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Two Very Special Doctors

Story ID:5361
Written by:Suzana Margaret Megles (bio, contact, other stories)
Story type:Musings, Essays and Such
Location:Boston Massachusetts USA
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I am usually overwhelmed by all the news we are bombarded with day in and
day out. So, I am always glad to find some reading which inspires and uplifts.
I found this article in the the January '09 Catholic Digest "How to get
everything you want!" by William J. Bausch.

He starts with a story of a particularly sensitive and caring eye surgeon. Six
year-old Tony was referred to him with the hope that the new surgery which
had been developed at Massachusetts General might help to correct the eye
problems he had since birth which made him almost totally blind.

The tot had a favorite teddy bear which was always with him. Linus had his
blanket and Tony had his bear. By now the bear was way past his prime- missing
and eye and one ear had been chewed off. Several holes revealed the stuffing was
slowly but surely trying to ooze out.

His father -thinking it was time to replace the bear with a new one was told by
Tony in no uncertain terms - this was the bear he loved and wanted to have with
him for his operation in Boston. So this pathetic little teddy bear was with Tony
through all the X-Rays, tests, and consultations. Only when the anesthesia put
him under was the little bear released from his grasp.

After surgery -what wonderful news for Tony, his parents, and his teddy bear.
Tony could now see. When it came time to be discharged- the surgeon "friend"
said he expected to hear from Tony because he now owned stock in him. I doubt
Tony understood what he meant, but the one thing he did understand was
gratitude. Because of this kind and gentle surgeon, Tony could now see the
world around him -including his parents and his precious bear. He looked at the
surgeon and then handed him his most prized possession- his beloved teddy bear
and just simply said to him - "I want you to have this."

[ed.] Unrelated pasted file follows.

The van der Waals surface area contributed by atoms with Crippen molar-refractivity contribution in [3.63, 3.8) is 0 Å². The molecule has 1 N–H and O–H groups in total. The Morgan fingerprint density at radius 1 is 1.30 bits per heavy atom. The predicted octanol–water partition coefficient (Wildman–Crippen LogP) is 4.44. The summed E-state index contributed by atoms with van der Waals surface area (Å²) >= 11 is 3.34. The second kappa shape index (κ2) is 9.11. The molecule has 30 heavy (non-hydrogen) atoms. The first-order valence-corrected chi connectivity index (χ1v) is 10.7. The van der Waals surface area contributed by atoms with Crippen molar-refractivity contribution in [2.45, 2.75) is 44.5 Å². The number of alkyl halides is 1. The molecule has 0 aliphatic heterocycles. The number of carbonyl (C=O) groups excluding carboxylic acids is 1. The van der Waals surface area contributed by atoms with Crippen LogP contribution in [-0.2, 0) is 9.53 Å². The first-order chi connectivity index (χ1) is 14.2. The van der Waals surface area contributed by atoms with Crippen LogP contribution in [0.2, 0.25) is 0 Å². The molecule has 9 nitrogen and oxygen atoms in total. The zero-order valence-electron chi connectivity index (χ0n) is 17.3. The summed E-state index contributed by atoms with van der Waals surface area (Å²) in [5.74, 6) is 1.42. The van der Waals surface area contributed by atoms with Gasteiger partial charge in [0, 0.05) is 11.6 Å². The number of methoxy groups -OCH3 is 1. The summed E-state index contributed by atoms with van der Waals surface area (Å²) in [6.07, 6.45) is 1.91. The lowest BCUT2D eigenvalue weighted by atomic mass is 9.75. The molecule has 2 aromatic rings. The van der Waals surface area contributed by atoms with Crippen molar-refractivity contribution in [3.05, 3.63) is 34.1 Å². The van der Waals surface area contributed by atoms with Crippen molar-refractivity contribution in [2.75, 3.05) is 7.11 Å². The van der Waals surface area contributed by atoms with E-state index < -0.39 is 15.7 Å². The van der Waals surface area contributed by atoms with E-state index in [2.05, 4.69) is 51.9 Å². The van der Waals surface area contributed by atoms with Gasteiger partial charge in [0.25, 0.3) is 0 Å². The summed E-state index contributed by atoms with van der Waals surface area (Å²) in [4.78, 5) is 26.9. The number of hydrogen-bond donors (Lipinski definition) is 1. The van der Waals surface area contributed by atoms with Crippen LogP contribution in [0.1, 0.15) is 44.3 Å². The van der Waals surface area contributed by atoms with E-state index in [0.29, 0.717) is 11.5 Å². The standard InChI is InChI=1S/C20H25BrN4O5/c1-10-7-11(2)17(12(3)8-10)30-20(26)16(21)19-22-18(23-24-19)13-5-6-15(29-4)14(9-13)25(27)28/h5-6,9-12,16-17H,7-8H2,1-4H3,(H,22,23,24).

The surgeon's first impulse was to refuse this gift which he knew meant so
much to his small charge, but intuitively decided that he would instead accept
this heartfelt gift with a hug and a thank you. He also promised to take mighty
good care of his friend.

If you are ever in Boston and happen to visit Massachusetts General Hospital,
you will find this teddy bear on the 10th floor in a glass display case. Among the
various plaques and artifacts on display you will find Tony's Teddy Bear. In front
of it is the surgeon's card and beneath his name he wrote this caption: "This is
the highest fee I have ever received for profssional services rendered."

The second doctor is one I am sure we all have heard of before and he is a favorite
of mine. Marion Hill was his contemporary and she seemed as different from
him as any two people could be.

Born into wealth and privilege - having beauty, wit and charm- she became
known as an international hostess. Sadly, too much too soon and too much to
handle, everything came apart as she turned to alcohol, drugs, and sexual exploits.
After a divorce, she tried suicide three times. Where Tony had been physically
blind, Marion was spiritually blind. But she too would have her "vision" restored
by another great and compassionate doctor.

The doctor she turned to for counseling was not just any doctor. He was Dr.
Albert Schweitzer, and he made such an impression on her that when he went
to Africa to serve the poorest of the poor, she went with him. This woman of
wealth and prestige had forsaken everything to spend the rest of her life as a
hospital servant.

She later wrote a book called "All I want Is Everything." The title was inspired
by Dr. Schweitzer who had told her on one occasion "There are two kinds of people.
There are the helpers and the non-helpers." And one day Marion could happily
say: "I thank God that God has allowed me to become a helper, and in helping,
I found everything."

How lucky Tony was to have gotten his sight back by the healing powers of
a sensitive, kind surgeon. Marion Hill was just as lucky. Blinded by wealth and
fleeting pleasures, her sight was restored by the great, gentle, and sensitive
Dr. Albert Schweitzer.